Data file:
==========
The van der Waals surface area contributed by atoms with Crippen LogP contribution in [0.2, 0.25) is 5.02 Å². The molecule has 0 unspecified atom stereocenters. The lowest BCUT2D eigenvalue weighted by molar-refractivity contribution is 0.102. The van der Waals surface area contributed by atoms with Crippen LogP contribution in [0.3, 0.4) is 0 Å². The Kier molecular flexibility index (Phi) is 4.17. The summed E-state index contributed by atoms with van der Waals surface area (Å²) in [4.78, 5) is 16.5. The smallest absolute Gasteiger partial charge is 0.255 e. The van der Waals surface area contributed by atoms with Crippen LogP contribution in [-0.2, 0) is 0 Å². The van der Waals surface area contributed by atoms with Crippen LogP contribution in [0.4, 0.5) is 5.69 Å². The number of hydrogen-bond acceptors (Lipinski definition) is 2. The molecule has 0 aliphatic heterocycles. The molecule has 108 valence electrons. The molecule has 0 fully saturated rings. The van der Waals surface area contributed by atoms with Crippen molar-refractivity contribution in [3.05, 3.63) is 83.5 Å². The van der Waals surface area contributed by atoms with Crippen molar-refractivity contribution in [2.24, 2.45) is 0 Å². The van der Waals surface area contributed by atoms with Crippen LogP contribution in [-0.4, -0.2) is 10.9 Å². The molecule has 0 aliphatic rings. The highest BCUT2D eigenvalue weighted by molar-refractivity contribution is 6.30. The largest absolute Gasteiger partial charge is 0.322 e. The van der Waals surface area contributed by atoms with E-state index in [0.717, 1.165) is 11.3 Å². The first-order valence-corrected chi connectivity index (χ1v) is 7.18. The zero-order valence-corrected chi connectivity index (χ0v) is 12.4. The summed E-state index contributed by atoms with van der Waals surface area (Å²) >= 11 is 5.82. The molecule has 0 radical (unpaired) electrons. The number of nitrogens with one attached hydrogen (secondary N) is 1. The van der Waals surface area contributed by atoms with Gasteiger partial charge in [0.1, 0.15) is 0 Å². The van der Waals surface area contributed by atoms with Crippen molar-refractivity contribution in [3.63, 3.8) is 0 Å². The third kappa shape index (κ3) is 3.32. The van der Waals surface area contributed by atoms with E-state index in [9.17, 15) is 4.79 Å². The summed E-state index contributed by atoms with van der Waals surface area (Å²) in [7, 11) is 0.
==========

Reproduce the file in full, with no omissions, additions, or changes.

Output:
The van der Waals surface area contributed by atoms with Crippen LogP contribution in [0.2, 0.25) is 5.02 Å². The molecule has 0 unspecified atom stereocenters. The lowest BCUT2D eigenvalue weighted by molar-refractivity contribution is 0.102. The van der Waals surface area contributed by atoms with Crippen LogP contribution in [0.3, 0.4) is 0 Å². The Kier molecular flexibility index (Phi) is 4.17. The summed E-state index contributed by atoms with van der Waals surface area (Å²) in [4.78, 5) is 16.5. The smallest absolute Gasteiger partial charge is 0.255 e. The van der Waals surface area contributed by atoms with Crippen LogP contribution in [-0.2, 0) is 0 Å². The van der Waals surface area contributed by atoms with Crippen LogP contribution in [0.4, 0.5) is 5.69 Å². The number of hydrogen-bond acceptors (Lipinski definition) is 2. The molecule has 0 aliphatic heterocycles. The molecule has 108 valence electrons. The molecule has 0 fully saturated rings. The van der Waals surface area contributed by atoms with Crippen molar-refractivity contribution in [3.05, 3.63) is 83.5 Å². The van der Waals surface area contributed by atoms with Crippen molar-refractivity contribution in [2.24, 2.45) is 0 Å². The van der Waals surface area contributed by atoms with Crippen LogP contribution in [-0.4, -0.2) is 10.9 Å². The molecule has 0 aliphatic rings. The highest BCUT2D eigenvalue weighted by molar-refractivity contribution is 6.30. The largest absolute Gasteiger partial charge is 0.322 e. The van der Waals surface area contributed by atoms with E-state index in [0.717, 1.165) is 11.3 Å². The first-order valence-corrected chi connectivity index (χ1v) is 7.18. The zero-order valence-corrected chi connectivity index (χ0v) is 12.4. The summed E-state index contributed by atoms with van der Waals surface area (Å²) >= 11 is 5.82. The molecule has 0 radical (unpaired) electrons. The number of nitrogens with one attached hydrogen (secondary N) is 1. The van der Waals surface area contributed by atoms with Gasteiger partial charge in [0.1, 0.15) is 0 Å². The van der Waals surface area contributed by atoms with Crippen molar-refractivity contribution in [3.63, 3.8) is 0 Å². The third kappa shape index (κ3) is 3.32. The van der Waals surface area contributed by atoms with E-state index in [9.17, 15) is 4.79 Å². The summed E-state index contributed by atoms with van der Waals surface area (Å²) in [7, 11) is 0.